“In the end, I felt we were their [the patients’] network. We were their family in a sense, and communication line. So we were still able to show our love and care. Sometimes, I had to be there for them if they were feeling isolated and sad and confused. It was a different style of nursing, because you had to protect yourself but also be there for them emotionally.”
The 22-year-old says many of the COVID-19 patients she provided care for at Austin had been transported from nursing homes that had experienced COVID-19 outbreaks.
“It was saddening because a vast majority of my patients were elderly and very confused,” she reveals.
“I think what got me the most was my patients that didn’t understand why they were isolated in a room and why we were dressed like this (PPE) and they couldn’t have their wife or family visit. Just that confusion and fear around it really got to me and the realisation that some of these patients might not even be coming out of the ward.”
A graduate nurse program typically provides a well-structured and supportive educational year where first year nurses can learn on the job and develop their clinical skills.
It’s challenging at the best of times, let alone during a global pandemic, and Charlotte concedes struggling to find a healthy work-life balance during her time on the COVID-19 ward at the peak of the pandemic.
“I tried to eat well and look after my health. I walked my dog every day and tried to get out and about, within the restrictions. I listened to my body when I needed a rest and just tried to not be so hard on myself emotionally. It was a big year for self-care because we’re all isolated and normally lean on each other so much for social networks and support.”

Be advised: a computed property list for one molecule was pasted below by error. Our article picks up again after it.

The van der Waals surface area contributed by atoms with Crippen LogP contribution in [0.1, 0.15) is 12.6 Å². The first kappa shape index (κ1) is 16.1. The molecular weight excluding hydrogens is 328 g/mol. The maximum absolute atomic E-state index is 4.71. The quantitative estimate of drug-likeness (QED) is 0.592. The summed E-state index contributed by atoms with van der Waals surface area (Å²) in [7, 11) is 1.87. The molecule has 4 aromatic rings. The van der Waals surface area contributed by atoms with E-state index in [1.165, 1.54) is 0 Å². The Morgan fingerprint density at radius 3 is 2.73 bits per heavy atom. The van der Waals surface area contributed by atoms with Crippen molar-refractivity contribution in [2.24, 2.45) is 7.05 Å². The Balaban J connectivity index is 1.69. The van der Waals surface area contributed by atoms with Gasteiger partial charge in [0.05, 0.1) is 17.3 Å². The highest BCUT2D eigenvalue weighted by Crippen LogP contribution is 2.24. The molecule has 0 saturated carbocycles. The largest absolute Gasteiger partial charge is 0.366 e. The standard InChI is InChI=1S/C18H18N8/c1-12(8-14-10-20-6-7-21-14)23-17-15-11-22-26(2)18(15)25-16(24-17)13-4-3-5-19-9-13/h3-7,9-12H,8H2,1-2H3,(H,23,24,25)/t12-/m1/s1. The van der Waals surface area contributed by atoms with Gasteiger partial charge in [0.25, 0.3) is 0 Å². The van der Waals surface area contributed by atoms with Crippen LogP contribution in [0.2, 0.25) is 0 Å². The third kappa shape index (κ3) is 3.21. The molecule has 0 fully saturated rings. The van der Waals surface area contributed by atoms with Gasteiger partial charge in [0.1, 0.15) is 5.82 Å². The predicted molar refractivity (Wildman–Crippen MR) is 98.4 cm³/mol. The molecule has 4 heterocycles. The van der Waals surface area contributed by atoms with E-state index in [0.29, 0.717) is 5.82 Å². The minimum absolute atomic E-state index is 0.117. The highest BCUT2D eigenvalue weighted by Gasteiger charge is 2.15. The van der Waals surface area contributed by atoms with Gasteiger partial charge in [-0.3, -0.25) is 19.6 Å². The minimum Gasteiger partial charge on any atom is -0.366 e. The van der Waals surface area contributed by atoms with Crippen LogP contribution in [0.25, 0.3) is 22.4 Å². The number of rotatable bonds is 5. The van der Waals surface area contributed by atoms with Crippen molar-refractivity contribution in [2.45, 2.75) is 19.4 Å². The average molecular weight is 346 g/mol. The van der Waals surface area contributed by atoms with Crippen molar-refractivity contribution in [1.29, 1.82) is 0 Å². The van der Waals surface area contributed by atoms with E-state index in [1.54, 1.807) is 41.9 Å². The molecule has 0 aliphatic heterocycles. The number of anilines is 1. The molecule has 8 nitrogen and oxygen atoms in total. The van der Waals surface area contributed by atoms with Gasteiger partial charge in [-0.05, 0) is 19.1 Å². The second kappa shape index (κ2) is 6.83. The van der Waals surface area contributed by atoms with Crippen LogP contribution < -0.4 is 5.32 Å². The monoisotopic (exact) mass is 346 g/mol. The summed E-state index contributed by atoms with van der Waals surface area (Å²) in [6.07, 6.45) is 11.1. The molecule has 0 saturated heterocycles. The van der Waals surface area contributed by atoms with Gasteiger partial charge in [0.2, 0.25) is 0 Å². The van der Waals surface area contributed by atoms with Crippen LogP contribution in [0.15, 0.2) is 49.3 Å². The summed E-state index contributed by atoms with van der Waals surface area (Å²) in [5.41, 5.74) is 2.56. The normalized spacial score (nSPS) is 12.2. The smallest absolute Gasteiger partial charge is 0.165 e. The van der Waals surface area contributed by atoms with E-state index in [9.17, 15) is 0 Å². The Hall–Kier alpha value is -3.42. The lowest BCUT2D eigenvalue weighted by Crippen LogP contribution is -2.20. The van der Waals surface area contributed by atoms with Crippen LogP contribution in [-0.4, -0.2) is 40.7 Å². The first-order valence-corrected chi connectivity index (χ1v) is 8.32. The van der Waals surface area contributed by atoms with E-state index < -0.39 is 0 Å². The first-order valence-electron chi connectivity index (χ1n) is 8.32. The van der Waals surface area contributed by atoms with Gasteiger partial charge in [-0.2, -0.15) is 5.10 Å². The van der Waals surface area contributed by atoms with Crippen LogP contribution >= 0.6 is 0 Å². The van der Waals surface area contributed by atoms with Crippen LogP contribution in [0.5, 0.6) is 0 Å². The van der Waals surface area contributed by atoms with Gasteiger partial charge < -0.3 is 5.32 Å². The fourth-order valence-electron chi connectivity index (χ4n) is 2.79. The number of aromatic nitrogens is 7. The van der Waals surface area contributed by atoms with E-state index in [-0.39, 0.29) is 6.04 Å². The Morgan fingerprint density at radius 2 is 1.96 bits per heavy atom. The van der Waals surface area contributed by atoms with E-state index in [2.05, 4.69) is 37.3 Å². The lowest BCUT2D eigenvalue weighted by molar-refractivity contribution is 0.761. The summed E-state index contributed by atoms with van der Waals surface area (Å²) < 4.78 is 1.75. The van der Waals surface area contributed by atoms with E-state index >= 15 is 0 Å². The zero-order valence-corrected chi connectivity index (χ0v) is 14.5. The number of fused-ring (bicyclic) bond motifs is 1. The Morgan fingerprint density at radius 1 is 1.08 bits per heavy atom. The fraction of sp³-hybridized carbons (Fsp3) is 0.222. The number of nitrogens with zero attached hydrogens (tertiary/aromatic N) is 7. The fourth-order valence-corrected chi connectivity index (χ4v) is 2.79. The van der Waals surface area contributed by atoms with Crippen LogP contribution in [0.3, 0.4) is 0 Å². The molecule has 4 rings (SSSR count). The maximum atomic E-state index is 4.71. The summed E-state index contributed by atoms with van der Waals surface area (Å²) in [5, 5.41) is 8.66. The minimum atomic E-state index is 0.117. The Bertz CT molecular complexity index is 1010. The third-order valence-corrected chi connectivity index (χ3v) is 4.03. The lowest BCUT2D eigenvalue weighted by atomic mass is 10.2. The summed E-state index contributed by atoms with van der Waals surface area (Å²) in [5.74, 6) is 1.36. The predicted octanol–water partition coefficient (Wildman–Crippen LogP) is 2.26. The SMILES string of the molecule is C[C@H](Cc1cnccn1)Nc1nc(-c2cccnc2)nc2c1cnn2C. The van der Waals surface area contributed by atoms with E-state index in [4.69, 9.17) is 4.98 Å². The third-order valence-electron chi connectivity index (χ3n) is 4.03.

Charlotte says she felt supported by the hospital’s clinical educators throughout the pandemic and counts the solidarity and support shown by fellow nurses towards each other as equally reassuring.
“On one of my more down moments, where I was just burnt out and over the pandemic, one of my educators just said: ‘Take the time to look after you. We can’t look after others if we’re not looking after ourselves. Never be afraid to speak up and talk about your mental health and seek the support you need’.”
Altogether, Charlotte spent six months working on Austin’s COVID-19 ward. Her stint stretched from Victoria’s first wave to soaring cases in the second, and thankfully, cases recently being brought under control.
“I think we were a lot more mentally and physically prepared the second time around,” she says on reflection.
“We knew we could convert our ward into a COVID-19 ward overnight. We knew the drill, so that took away some anxiety compared to the first wave. However, it was still emotionally draining to experience a second wave. It felt like a bit of a stab in the back considering that as nurses we’re just going into work every day and trying to do the right thing, and then you have some people not abiding by the restrictions.”